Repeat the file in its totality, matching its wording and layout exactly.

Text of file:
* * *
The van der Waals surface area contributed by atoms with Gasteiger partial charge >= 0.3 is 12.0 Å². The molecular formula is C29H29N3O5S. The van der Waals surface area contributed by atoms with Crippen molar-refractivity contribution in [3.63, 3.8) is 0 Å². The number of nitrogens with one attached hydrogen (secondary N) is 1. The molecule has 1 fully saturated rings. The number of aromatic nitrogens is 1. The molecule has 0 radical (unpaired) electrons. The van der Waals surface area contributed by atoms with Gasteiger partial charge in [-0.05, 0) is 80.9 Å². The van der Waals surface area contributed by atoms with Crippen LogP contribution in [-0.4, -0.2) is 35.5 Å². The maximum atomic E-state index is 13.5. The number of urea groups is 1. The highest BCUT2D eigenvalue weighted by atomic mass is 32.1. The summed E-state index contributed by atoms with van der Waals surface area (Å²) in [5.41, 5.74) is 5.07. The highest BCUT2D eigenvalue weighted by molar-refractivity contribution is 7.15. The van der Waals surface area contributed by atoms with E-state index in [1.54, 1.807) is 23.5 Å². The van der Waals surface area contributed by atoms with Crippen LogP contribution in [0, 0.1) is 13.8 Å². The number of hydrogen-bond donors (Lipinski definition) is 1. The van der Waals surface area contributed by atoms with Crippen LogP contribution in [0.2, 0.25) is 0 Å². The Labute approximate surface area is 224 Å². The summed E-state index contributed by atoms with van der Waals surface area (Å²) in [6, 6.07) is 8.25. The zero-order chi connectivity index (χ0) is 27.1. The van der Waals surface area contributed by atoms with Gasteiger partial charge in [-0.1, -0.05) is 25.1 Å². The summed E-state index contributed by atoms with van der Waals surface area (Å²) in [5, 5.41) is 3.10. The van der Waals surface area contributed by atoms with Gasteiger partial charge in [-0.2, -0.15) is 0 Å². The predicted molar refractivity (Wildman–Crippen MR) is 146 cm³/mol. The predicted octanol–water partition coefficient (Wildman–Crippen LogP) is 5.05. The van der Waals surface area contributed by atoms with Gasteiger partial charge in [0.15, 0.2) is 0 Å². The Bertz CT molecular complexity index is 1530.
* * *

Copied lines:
The van der Waals surface area contributed by atoms with Gasteiger partial charge >= 0.3 is 12.0 Å². The molecular formula is C29H29N3O5S. The van der Waals surface area contributed by atoms with Crippen molar-refractivity contribution in [3.63, 3.8) is 0 Å². The number of nitrogens with one attached hydrogen (secondary N) is 1. The molecule has 1 fully saturated rings. The number of aromatic nitrogens is 1. The molecule has 0 radical (unpaired) electrons. The van der Waals surface area contributed by atoms with Gasteiger partial charge in [-0.05, 0) is 80.9 Å². The van der Waals surface area contributed by atoms with Crippen LogP contribution in [-0.4, -0.2) is 35.5 Å². The maximum atomic E-state index is 13.5. The number of urea groups is 1. The highest BCUT2D eigenvalue weighted by atomic mass is 32.1. The summed E-state index contributed by atoms with van der Waals surface area (Å²) in [5.41, 5.74) is 5.07. The highest BCUT2D eigenvalue weighted by molar-refractivity contribution is 7.15. The van der Waals surface area contributed by atoms with E-state index in [1.54, 1.807) is 23.5 Å². The van der Waals surface area contributed by atoms with Crippen LogP contribution in [0, 0.1) is 13.8 Å². The number of hydrogen-bond donors (Lipinski definition) is 1. The van der Waals surface area contributed by atoms with Crippen LogP contribution in [0.2, 0.25) is 0 Å². The Labute approximate surface area is 224 Å². The summed E-state index contributed by atoms with van der Waals surface area (Å²) in [6, 6.07) is 8.25. The zero-order chi connectivity index (χ0) is 27.1. The van der Waals surface area contributed by atoms with Gasteiger partial charge in [-0.1, -0.05) is 25.1 Å². The summed E-state index contributed by atoms with van der Waals surface area (Å²) in [5, 5.41) is 3.10. The van der Waals surface area contributed by atoms with Gasteiger partial charge in [-0.2, -0.15) is 0 Å². The predicted molar refractivity (Wildman–Crippen MR) is 146 cm³/mol. The predicted octanol–water partition coefficient (Wildman–Crippen LogP) is 5.05. The van der Waals surface area contributed by atoms with Gasteiger partial charge in [0.15, 0.2) is 0 Å². The Bertz CT molecular complexity index is 1530.